Dynamically control how your stacked elements’ colors blend together with blending modes.
If you’ve ever used photo editing software, blending modes in Webflow will feel like second nature. When elements, similar to layers, stack on top of each other, blending lets you achieve different kinds of visual effects based on the mode you select. You can live preview each blending mode on the selected element in the Webflow Designer — and you can do all of this without using any custom code.
In this lesson you’ll learn:
Blending modes in Webflow offer a variety of different ways for an element to blend with (or overlap) other elements below it — all without the necessity of custom code. Webflow takes care of the mix-blend mode CSS property for you, and allows you to set how an element’s content should blend with the content of the element’s parent and the element’s background. Blending modes allow you to unlock a ton of creative possibilities to go beyond element opacity adjustments.
You can think of it in these terms: your top element with the blending mode set on it (your foreground) overlaps and interacts with its parent element and the bottom elements (your background elements) and produces a new, final color (the combination of the colors from the top and bottom elements).
There are 16 blending modes in Webflow’s Effects section of the Style panel. Modes that behave similarly are placed next to each other in the blending mode dropdown. These mode groupings consist of:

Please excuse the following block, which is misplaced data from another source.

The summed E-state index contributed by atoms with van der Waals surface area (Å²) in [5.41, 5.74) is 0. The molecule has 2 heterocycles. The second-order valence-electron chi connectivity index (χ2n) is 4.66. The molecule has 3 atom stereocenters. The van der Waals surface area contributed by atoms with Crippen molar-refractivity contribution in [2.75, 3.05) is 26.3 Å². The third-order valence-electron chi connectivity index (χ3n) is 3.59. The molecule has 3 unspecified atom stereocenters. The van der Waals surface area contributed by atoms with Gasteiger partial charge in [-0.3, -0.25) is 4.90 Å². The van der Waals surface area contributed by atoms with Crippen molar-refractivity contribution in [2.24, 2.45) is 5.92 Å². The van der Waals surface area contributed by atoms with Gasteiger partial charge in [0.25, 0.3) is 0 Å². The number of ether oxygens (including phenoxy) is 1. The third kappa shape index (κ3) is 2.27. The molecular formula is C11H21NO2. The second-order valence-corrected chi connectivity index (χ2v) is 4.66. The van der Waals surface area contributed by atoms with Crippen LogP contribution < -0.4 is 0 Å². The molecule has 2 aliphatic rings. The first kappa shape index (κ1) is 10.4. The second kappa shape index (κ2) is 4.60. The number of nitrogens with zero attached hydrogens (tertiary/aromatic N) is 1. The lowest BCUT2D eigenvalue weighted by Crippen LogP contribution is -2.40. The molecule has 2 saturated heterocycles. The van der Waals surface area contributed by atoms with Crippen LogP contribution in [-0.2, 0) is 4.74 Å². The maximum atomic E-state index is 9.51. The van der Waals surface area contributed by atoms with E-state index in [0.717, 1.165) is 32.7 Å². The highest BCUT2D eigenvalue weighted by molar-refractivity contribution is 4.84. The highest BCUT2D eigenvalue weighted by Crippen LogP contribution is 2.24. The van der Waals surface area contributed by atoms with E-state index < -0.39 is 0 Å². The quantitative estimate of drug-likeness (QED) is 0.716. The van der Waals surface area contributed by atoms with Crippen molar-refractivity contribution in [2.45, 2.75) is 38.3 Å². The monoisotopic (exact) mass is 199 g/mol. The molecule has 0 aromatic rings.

Let’s cover what each blending mode does when you apply it to your top element.
The Normal blending mode is the default blending mode for elements on the Webflow canvas. The final color is the top element’s color, regardless of what the bottom element’s color is. The effect is like 2 opaque pieces of paper overlapping.
As the name implies, the blending modes in the Darken grouping will turn the final colors darker. Anything that is white in the top element will become invisible, and anything that is darker than white is going to have some darkening effect on the bottom elements.
Darken mode results in a final color composed of the darkest values of the top and bottom elements. If the top and bottom elements are the same color, there is no change.
Multiply mode multiplies the colors of the top and bottom elements. A black color leads to a black final color, and a white color leads to no change. The effect is like two images printed on transparent film overlapping.
Multiply can produce many different levels of darkening depending on the luminosity values of the top element’s colors, which makes it handy for darkening elements or creating shadows.
Color burn mode gives you a darker result than Multiply mode by increasing the contrast between the top and the bottom element colors, which results in more highly saturated mid-tones and reduced highlights. White colors in the top element produce no change.
Modes that fall under the Lighten grouping turn final colors brighter. Anything that is black in the top element will become invisible, and anything that is brighter than black is going to have some darkening effect on bottom elements.
Lighten mode results in a final color composed of the lightest values of the top and bottom elements. If the top and bottom elements are the same color, there is no change.
Screen mode always results in a color that is brighter. Black produces no change, while the brighter colors remain. The effect is like shining 2 overlapping images onto a projection screen.
Screen mode can produce many different levels of brightening depending on the luminosity values of the top element, which makes it handy for brightening elements or creating highlights.